Paul Taylor's "Company B." Photo by Paul B. Goode.
"The idea at Lincoln Center is that New York City Ballet finally has the dance theater they always wanted. The vision can include multiple seasons of American ballet and modern dance, invited companies, and full festival programming. Peter Martins has that mapped out, and he wants it to become the greatest dance theater in America and one of the great dance theaters of the world. That's his singular vision, and I think that will be his legacy. We have contracts with the Koch Theater for the next six years, and deal memos for the next ten years. Our goal is to make modern dance the last great art form that Lincoln Center recognizes."
Mr. Taylor plans to leave his works to the Paul Taylor Dance Foundation, ensuring that future seasons of Paul Taylor's American Modern Dance will include a core Taylor repertory. Each season will be supplemented with new contemporary commissions, revivals of orphaned masterworks (Tomlinson hinted at the potential future acquisition of some Cunningham repertory) and works by other modern dance masters, as well as shared programming with other modern dance institutions.
Embracing Taylor's Humanity
"With Paul Taylor's American Modern Dance, we are representing the past, present, and future of modern dance," says Taylor Dancer Laura Halzack, currently in her ninth season with the company. "We are still Paul Taylor's dance company. When we go on the road, we are the Paul Taylor Dance Company. But when we perform in New York, Paul Taylor's American Modern Dance is the initiative. The company is still the focus of it, but it is meant to be shared. This year, we have the Limon company doing Doris Humphrey's great work 'Passacaglia' and we also have Shen Wei's 'Rite of Spring.' It gives modern and contemporary dance a much larger platform -- not just for our company -- it's a way to present the entire art form to a larger audience. It's inspiring that Paul wants the past to be preserved, but its also inspiring and thrilling that he is also thinking towards the future of the art form and the company. It gives us a lot of confidence to be dancers here. There's a super positive charge around, and it's awesome to know that your boss really behind it."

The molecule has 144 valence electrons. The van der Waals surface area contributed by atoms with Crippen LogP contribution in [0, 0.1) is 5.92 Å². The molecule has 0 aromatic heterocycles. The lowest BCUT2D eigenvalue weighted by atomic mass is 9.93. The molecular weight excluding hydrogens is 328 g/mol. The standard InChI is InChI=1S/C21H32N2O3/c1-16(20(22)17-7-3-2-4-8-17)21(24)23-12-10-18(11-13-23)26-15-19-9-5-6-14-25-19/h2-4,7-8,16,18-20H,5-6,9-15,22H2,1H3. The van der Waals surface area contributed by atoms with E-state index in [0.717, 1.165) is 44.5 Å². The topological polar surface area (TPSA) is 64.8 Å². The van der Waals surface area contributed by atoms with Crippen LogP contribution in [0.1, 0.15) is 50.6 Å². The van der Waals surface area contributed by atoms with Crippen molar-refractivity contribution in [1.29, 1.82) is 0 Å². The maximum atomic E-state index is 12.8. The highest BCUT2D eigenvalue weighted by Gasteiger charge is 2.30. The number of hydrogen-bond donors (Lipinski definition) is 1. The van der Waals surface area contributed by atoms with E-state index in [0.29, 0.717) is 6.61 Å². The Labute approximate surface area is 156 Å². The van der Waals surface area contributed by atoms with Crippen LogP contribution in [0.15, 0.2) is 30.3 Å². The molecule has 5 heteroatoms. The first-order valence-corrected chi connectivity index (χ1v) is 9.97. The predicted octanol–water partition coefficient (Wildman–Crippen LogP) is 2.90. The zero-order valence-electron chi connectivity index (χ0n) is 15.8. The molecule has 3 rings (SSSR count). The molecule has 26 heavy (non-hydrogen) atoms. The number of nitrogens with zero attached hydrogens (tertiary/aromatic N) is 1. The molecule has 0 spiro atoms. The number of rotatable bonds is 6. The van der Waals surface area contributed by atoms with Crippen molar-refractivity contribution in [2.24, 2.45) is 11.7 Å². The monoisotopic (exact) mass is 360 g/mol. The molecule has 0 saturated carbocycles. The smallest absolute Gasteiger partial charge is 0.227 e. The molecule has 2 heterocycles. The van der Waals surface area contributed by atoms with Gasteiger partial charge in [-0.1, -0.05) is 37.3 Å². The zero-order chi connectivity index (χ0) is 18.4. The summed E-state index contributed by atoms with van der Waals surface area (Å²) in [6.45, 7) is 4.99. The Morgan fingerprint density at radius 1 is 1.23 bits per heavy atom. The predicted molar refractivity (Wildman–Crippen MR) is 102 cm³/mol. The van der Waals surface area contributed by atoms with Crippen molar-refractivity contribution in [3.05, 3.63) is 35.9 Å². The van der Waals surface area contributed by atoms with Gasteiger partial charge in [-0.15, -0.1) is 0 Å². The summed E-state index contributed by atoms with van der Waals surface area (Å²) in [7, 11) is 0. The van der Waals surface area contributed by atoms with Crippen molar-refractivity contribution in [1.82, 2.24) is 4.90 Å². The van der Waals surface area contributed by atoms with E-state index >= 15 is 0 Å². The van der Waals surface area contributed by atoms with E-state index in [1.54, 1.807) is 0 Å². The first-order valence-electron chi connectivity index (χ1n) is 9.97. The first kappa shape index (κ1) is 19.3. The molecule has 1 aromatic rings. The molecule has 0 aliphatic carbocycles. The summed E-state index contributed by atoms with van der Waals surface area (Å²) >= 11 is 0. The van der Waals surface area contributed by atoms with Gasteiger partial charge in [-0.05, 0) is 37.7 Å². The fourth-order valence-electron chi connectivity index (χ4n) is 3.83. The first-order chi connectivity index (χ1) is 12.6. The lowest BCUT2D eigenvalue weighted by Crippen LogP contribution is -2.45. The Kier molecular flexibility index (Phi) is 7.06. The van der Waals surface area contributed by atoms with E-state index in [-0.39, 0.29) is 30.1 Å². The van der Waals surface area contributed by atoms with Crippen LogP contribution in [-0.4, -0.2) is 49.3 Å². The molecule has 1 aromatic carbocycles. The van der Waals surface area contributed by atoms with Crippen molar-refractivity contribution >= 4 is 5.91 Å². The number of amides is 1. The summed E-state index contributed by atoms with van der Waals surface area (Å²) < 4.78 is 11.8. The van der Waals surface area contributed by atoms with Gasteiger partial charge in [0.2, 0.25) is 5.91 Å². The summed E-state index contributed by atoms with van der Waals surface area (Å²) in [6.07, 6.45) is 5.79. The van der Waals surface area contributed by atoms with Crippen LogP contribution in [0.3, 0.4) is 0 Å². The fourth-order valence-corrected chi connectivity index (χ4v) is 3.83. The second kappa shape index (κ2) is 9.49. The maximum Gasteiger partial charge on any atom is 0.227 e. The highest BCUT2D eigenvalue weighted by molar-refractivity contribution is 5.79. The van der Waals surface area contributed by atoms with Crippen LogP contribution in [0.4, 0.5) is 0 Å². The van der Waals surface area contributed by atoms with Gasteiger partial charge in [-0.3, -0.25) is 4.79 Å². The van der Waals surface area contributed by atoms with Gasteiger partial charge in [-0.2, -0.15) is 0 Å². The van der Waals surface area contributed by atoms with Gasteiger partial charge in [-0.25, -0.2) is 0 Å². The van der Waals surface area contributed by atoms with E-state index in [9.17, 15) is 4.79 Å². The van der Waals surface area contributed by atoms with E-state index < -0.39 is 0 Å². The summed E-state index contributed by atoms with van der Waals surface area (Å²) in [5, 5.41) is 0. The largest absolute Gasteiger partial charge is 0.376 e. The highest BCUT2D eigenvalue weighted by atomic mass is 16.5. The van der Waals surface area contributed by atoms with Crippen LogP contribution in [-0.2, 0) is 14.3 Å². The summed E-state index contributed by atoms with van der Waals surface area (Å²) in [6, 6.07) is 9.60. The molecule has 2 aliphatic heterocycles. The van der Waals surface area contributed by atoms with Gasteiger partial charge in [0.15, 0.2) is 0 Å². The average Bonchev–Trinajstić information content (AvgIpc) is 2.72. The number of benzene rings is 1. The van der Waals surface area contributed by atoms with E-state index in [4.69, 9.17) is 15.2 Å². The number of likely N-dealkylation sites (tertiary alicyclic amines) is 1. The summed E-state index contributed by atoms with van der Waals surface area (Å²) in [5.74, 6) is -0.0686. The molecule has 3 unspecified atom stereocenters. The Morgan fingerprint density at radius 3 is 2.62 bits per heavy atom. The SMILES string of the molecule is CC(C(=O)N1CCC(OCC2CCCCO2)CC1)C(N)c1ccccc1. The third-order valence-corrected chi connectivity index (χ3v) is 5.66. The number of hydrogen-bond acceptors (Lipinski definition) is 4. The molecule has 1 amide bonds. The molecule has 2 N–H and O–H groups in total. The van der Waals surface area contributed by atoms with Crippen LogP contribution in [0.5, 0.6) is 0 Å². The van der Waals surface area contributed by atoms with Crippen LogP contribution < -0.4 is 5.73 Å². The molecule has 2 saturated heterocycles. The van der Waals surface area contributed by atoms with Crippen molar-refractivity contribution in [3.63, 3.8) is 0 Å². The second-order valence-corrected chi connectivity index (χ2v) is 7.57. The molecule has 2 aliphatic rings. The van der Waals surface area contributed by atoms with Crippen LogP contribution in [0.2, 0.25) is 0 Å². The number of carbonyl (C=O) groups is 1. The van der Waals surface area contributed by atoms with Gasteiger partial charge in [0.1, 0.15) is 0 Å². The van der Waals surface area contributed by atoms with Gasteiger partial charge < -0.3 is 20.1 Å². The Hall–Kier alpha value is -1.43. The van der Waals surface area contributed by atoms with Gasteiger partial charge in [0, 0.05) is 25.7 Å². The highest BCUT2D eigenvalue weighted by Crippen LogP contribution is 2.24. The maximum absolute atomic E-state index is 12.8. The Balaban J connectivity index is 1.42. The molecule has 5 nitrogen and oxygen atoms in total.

Laura Halzack in Paul Taylor's "Beloved Renegade." Photo by Paul B. Goode.
"There are a lot of things that haven't changed, but things are evolving. This year is presenting the greatest change for the company in a long time. You see a lot of dancers come and go, you work with such mature artists when you first start out and you are learning from them, and then it's almost like you wake up one morning, and there's that kid tapping you on the shoulder, and now you're that person who is the purveyor of information. It's still such an oral tradition here. We have our videos and we obviously have Paul and Bettie [de Jong, Taylor's rehearsal director and right arm for the past 35 years] giving us notes. We all give information to one another."
"When I started with the company, I was so focused on learning the shapes. I was so fortunate to have Paul create on me very early on in my career. What he honed in on me was something that was very personal, an essence, and he helped me be able to share that essence with other people. He will give you the challenge, and then step back and let you find it. A lot of times no news is good news. He likes to see you blossom."
Paul Taylor's "Piazzolla Caldera." Photo by Paul B. Goode.
"I want people to remember the humanity of Paul's work. As an essence, each dance has its own life, certain dances have their own vocabulary. But there is something essentially human about all of his works, and essentially individual. That's one of the greatest things about being one of his dancers. The further into the future when work gets away from a choreographer, it's my hope to share that sense of humanity. If things get too codified, the work can lose its life, and that's easy to do without someone at the helm. It can become too technical, but Paul always said, my work isn't a technique, my work is a style. He's always allowed each individual dancer to inhabit his style in the way that their bodies inhabit it. That's what makes his work so beautiful. You wouldn't have the same effect with a piece like "Esplanade" without all of the different personalities. The spatial patterns are amazing, but what he does is encourage dancers to be themselves. That is part of the success of his works and what I want to pass on."
Paul Taylor's "Troilus and Cressida (reduced)." Photo by Paul B. Goode.